Lee Stanton Blog



With spartan simplicity, Cy Twombly's 16th-century Italian palazzo continues to inspire. It was its cavernous scale and raw, elemental charm that first led the artist to purchase his pastoral retreat in 1977, when it was mostly still in ruins. Located about sixty miles north of Rome, in the tiny Medieval village of Bassano in Teverina, Twombly's renovation bears the same lightness of touch and spatial sensitivity one sees throughout his paintings.  

Preserving as much of the original architecture as possible, Twombly carried its principles into his renovation, repeating the original materials and following its dominant features as a guide. It was in this way that the artist was able to retain the centuries-old spirit of the building's original Renaissance architecture. Indeed, the palazzo's sparse, voluminous rooms seem to exist in the peripheries of time. Its atmosphere of monastic tranquility draws on a humble infrastructure, yet its effect is heightened by a number of highly precious appointments. 

Twombly's edit of antique furnishings and works of art is both luxurious and severe, a highly concentrated distillation of his most prized and cherished objects. This tender, poetic minimalism has a three-dimensional flow; the rooms seem to unfurl like a long deep breathCavernous ceilings with original raw wood beams, softly burnished terracotta tile floors and thick white stucco walls create a peaceful, zen-like atmosphere, and indeed a noble setting for his extensive, artfully displayed collection of Classical sculpture and architectural elements. Like a museum or gallery, Twombly keeps decoration of any excess to a minimum, inviting the eye to meander freely unencumbered about his impressive collection.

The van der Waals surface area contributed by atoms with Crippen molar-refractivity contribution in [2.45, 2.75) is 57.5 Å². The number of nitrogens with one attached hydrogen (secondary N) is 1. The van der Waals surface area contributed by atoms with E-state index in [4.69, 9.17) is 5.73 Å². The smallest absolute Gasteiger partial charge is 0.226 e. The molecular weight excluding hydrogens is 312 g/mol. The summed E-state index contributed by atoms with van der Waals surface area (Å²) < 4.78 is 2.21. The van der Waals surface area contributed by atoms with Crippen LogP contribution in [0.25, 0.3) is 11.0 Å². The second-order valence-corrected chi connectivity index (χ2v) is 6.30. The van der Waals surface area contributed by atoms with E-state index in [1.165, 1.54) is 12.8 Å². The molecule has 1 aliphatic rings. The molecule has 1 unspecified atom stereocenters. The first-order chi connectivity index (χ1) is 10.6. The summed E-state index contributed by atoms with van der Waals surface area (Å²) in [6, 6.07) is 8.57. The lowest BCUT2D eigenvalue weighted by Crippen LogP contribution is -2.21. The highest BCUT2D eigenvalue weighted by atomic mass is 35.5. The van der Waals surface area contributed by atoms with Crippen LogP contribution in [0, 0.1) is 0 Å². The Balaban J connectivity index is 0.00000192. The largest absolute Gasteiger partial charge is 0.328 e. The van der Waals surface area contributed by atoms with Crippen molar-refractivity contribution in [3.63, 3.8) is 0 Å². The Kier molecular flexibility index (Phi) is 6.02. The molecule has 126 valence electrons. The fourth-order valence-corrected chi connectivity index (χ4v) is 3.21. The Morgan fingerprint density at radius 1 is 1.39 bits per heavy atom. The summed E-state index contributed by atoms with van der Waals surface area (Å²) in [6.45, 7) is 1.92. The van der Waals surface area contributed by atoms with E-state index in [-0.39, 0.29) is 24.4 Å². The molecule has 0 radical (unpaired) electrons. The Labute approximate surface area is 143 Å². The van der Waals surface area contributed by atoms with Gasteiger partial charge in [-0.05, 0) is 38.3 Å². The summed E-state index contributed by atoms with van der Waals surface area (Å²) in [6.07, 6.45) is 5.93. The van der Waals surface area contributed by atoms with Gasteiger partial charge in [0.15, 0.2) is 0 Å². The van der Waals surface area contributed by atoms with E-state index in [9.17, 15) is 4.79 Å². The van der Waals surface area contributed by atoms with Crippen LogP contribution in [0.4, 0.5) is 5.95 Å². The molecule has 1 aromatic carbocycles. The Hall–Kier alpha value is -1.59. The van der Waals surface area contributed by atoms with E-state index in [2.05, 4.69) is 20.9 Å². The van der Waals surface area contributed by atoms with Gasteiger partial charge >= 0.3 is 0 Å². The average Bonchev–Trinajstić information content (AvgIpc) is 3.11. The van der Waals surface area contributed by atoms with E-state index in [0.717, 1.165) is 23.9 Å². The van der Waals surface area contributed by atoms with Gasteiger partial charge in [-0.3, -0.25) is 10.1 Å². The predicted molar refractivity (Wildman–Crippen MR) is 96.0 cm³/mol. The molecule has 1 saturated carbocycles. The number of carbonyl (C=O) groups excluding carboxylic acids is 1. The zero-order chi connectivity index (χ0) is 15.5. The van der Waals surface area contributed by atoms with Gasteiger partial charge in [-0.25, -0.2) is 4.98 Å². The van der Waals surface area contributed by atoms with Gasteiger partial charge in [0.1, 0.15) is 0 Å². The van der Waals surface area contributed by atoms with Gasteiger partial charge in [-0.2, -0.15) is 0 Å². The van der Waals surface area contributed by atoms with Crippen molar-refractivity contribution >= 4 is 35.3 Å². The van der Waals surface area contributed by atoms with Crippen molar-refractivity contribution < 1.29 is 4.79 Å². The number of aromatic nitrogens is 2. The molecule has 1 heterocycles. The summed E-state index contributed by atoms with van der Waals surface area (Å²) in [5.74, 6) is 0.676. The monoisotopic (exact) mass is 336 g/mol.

Perhaps, however, what I find most successful about Twombly's terse romanticism is the renovated palazzo's sense of evacuation; each room feels possessed by its coming undone. This produces a wonderfully rich dialogue with the ruins and relics on display. In many ways, it seems to also be an extension of Twombly's art practice. His flair for rhythm and fragmentation are manifest not just on the walls in his own works, but in the textures and patterning of his home's architecture and furniture design. A delicately tuned harmony of levity, gravity, and grace, Twombly's Roman countryside retreat may be his most underrated masterpiece yet.


Photo: Tim Beddow for The World of Interiors